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War on Terrorism Continues - 2002-08-28

On the “War on Terrorism” front, the search for members of the al-Qaida terrorist network and their supporters continues. Pakistan authorities have reportedly arrested twelve members of a militant group linked to the al-Qaida. And the Washington Post newspaper reports, citing Arab intelligence sources, that Iran is sheltering two key al-Qaida members and dozens of fighters. With other developments in the U-S War on terrorism, here’s Chris Simkins.

In Afghanistan, U.S.-led forces have wound up “Operation Mountain Sweep”, the latest major mission to root out remnants of al-Qaida resistance in the southeastern mountains. Some two thousand coalition troops, including local Afghans, uncovered five weapons caches and two sets of documents belonging to the ousted Taleban regime. U-S military spokesman, colonel Roger King, noted it appears al-Qaida is receiving local support.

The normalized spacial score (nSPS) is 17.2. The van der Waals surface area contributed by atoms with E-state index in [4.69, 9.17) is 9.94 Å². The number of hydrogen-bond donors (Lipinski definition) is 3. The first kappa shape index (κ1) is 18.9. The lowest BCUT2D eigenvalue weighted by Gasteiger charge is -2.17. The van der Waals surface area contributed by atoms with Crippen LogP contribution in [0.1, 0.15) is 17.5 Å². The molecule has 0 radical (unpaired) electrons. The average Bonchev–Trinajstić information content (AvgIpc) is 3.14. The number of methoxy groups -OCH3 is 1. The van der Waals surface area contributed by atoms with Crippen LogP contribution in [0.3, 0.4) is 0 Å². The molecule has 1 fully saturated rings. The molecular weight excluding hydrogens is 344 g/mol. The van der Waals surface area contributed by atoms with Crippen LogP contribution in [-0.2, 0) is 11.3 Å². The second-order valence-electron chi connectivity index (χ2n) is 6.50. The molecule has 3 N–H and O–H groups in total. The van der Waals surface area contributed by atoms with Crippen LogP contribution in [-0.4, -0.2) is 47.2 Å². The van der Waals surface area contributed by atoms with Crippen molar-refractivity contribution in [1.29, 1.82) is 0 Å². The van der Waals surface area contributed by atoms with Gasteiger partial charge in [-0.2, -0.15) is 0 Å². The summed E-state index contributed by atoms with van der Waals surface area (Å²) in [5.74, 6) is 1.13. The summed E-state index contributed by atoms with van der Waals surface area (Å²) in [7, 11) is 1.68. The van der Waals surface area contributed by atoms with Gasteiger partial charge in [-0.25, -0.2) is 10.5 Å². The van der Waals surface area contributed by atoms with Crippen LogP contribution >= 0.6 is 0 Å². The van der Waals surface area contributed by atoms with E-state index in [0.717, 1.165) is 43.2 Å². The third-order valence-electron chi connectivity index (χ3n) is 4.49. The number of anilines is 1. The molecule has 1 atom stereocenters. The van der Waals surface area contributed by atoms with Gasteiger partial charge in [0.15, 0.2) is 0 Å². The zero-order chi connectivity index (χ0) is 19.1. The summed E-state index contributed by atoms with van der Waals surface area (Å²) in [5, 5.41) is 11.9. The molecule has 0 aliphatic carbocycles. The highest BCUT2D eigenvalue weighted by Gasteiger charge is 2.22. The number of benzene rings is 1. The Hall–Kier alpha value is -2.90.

“Seven women in the village of Narizah were found to be carrying nine RPG rounds hidden under their burkhas, and one of the mortar round caches was booby-trapped with and improvised explosive device. That cache was blown in place by explosive ordinance disposal specialists.”

During the operation warplanes were called in after rockets were fired on a U-S position. No Americans were hurt. But a U.S. soldier was injured elsewhere in an ambush, and evacuated to Germany.

In the former Soviet republic of Georgia, government troops and police have been sent to the remote Pankisi Gorge to drive out any Chechen rebels hiding in the lawless area. Some of the rebels are reported to be linked to the al-Qaida terrorist network. The U.S. has sent instructors to Georgia to train its troops in anti-terrorist operations.

In the United States – the Federal Bureau of Investigation is taking a second look at the Florida publishing building which was the target of the first of a series of anthrax attacks last year. The FBI has let it be known that it is investigating bio-weapons specialist Dr. Steven Hatfill. This week Dr. Hatfill forcefully denied the allegations against him.

“I am not the anthrax killer. I know nothing about the anthrax attacks. I had absolutely nothing to do with this terrible crime.”

Dr. Hatfill is one of thirty scientists listed by the FBI as “persons of interest” in the probe. In what are believed to be acts of internal terrorism, five people died and many others were hospitalized after anthrax-filled letters were sent to media and government representatives in October of last year.